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Diary of No Despair

Machla Abramovitz

This past 27 Teves was a significant yahrtzeit for family and admirers of Montreal’s beloved former chief rabbi Rav Pinchas Hirschprung, renewing their connection through his previously unknown Yiddish memoir

Wednesday, February 01, 2017

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BELOVED BY ALL “It would have been worth opening the yeshivah just for Pinchas from Dukla,” said Rav Meir Shapiro ztz”l, referring to his prized student who knew all 2,711 pages of Gemara by heart when he was yet a teenager. A young Reb Pinchas (left) with two friends, Yeshivas Chachmei Lublin, late 1920s; the Hirschprung study in Montreal (Photos: Moishy Spira, Montreal)

N ineteen years ago, the Montreal Jewish community mourned the passing of its much loved and esteemed chief rabbi, the venerated Rav Pinchas Hirschprung. He was a man renowned for his Talmudic brilliance and eidetic memory; he was leader of a Bais Yaakov and a rosh yeshivah, and the rebbi of his younger years — Yeshivas Chachmei Lublin founder Rav Meir Shapiro ztz”l — once remarked that “it would have been worth opening the yeshivah… just for Pinchas from Dukla.” He enjoyed a special relationship with the gedolim of the previous generation, and especially with the Lubavitcher Rebbe, who had his own talmidim forward their sh’eilos to the gaon of Montreal.

But most of all, he was known for his sterling character and purity of soul — his humility, kindness, and compassion were legendary. “You never have to ask me to do a favor. Just tell me what to do for you,” he would often remark.

Nineteen might not be one of those round landmark numbers, but this year 27 Teves was a significant yahrtzeit for family members and admirers who were able to connect to Rav Hirschprung’s special persona on a new level. Thanks to a largely unknown Yiddish memoir Rav Hirschprung wrote as a young man, his unique voice still reverberates — and now that the manuscript has been translated into English and released as a book called The Vale of Tears, that voice is accessible to everyone.

The memoir, which chronicles the years 1939–1941 at the onslaught of World War II, details Rav Hirschprung’s journey as a brilliant 27-year-old Torah scholar from his hometown of Dukla in southeastern Galicia, across Nazi-occupied and Soviet-occupied Poland, Lithuania, and the Soviet Union to Japan, Shanghai, and eventually to Canada, securing passage on the last boat to leave Shanghai before Japan attacked Pearl Harbor. He wrote the journal in 1944, three years after arriving in Montreal, and although the memories were fresh, the full extent of the tragedy was still unknown — including the murder of his parents, sisters, and his beloved grandfather Rav Dovid Tzvi Sehmann (known as the Minchas Soles), Dukla’s esteemed rav and Rav Hirschprung’s primary teacher.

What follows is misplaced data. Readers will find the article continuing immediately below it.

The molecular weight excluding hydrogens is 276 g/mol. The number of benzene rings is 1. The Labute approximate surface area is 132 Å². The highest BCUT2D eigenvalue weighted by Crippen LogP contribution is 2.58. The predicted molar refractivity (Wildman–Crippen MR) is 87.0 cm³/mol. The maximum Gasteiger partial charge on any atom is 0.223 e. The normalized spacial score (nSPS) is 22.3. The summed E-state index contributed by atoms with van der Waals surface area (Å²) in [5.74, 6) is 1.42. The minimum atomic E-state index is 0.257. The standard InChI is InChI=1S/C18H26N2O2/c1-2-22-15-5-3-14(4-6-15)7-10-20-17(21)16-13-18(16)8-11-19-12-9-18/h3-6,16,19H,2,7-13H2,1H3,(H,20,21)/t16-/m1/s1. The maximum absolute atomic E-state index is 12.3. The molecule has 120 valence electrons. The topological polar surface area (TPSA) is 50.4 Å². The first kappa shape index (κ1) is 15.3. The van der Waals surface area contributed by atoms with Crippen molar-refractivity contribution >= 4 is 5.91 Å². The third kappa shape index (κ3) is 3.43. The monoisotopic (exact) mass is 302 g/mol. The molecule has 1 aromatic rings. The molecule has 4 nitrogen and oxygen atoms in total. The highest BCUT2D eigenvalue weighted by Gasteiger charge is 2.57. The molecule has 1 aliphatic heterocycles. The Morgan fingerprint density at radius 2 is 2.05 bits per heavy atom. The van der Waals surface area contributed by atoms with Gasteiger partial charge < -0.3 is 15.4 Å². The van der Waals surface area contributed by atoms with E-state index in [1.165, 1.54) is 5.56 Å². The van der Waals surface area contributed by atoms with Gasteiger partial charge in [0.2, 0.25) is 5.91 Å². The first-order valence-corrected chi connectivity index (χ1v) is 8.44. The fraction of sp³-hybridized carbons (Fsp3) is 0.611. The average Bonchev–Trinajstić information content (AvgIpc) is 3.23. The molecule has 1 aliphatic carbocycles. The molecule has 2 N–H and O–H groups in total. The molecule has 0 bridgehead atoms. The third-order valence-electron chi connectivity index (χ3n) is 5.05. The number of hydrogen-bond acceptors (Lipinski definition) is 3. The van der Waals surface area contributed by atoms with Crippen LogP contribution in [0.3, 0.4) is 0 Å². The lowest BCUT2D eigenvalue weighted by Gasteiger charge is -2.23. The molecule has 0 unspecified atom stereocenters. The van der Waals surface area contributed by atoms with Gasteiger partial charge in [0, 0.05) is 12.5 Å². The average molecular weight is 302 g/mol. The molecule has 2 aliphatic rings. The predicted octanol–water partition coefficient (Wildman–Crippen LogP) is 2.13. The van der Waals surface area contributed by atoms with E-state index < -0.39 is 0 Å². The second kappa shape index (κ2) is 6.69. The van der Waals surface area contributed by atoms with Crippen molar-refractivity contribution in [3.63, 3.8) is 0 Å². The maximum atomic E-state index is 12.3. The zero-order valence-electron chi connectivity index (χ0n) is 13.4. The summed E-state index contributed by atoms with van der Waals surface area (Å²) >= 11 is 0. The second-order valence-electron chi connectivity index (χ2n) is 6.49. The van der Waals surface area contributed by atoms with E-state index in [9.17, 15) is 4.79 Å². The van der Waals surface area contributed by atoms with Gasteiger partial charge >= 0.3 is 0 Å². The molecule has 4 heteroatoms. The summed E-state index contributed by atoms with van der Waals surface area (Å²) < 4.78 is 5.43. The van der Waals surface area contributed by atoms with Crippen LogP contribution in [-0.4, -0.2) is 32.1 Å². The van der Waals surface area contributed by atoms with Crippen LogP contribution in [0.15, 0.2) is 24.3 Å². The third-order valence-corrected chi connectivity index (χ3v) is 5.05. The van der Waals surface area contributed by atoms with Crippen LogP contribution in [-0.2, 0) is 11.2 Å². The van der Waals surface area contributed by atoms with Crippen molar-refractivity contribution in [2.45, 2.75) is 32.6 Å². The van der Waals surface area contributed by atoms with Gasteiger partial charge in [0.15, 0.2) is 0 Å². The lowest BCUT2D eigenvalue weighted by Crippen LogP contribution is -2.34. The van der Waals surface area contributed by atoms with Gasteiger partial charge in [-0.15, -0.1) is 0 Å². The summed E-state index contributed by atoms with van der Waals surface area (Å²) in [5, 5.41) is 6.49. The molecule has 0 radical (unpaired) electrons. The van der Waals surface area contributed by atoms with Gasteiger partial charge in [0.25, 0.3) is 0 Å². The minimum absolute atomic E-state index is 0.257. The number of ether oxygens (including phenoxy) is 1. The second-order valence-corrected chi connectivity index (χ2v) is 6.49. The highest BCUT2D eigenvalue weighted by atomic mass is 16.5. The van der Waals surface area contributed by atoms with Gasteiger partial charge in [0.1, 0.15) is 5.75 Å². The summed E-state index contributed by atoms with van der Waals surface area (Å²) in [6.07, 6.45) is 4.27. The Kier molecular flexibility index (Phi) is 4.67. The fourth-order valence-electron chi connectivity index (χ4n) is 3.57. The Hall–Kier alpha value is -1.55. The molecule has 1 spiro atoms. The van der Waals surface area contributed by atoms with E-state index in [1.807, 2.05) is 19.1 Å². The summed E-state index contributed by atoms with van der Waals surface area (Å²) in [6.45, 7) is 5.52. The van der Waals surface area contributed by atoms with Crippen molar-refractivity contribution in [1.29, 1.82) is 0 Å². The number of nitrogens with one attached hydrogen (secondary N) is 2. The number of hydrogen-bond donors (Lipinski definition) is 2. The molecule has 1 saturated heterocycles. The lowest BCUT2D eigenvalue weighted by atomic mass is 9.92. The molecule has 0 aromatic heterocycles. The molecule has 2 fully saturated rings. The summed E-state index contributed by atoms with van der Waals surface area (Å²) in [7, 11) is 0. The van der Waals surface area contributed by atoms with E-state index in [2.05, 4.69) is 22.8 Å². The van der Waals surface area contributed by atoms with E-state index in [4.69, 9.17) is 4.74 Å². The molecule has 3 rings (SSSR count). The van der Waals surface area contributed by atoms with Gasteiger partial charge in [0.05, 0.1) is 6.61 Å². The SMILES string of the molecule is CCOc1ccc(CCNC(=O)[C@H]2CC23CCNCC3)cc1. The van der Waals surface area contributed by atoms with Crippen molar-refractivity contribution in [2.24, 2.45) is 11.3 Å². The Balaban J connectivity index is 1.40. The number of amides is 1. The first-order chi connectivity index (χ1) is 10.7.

It’s a memoir he felt compelled to write, despite the discouragement of some Torah scholars who believed that this kind of honest emotional writing was demeaning to a talmid chacham. He disagreed. “I told myself that it was in no way demeaning for a Torah student to fulfill the commandment to ‘remember what Amalek did to you’ by describing at least a bit of what I’d seen with my own eyes,” the Rav once told a family member.

Rav Hirschprung’s The Vale of Tears, which was translated by Vivian Felson and edited and published by the Azrieli Foundation, is more than just a chronological journey across territorial borders; it’s a metaphysical journey over time. The universe the Rav portrays is not black-and-white; it’s one in which gradations within the human spirit are recognized, while spiritual insights are shared at opportune times and from the most unlikely of prophets — such as the Christian woman who, when watching the Jewish exodus from Dukla, answered the Nazis, “The Jews’ G-d is here. He who took revenge on Pharaoh, Haman, Titus, and Sancheriv… will also take revenge on you.”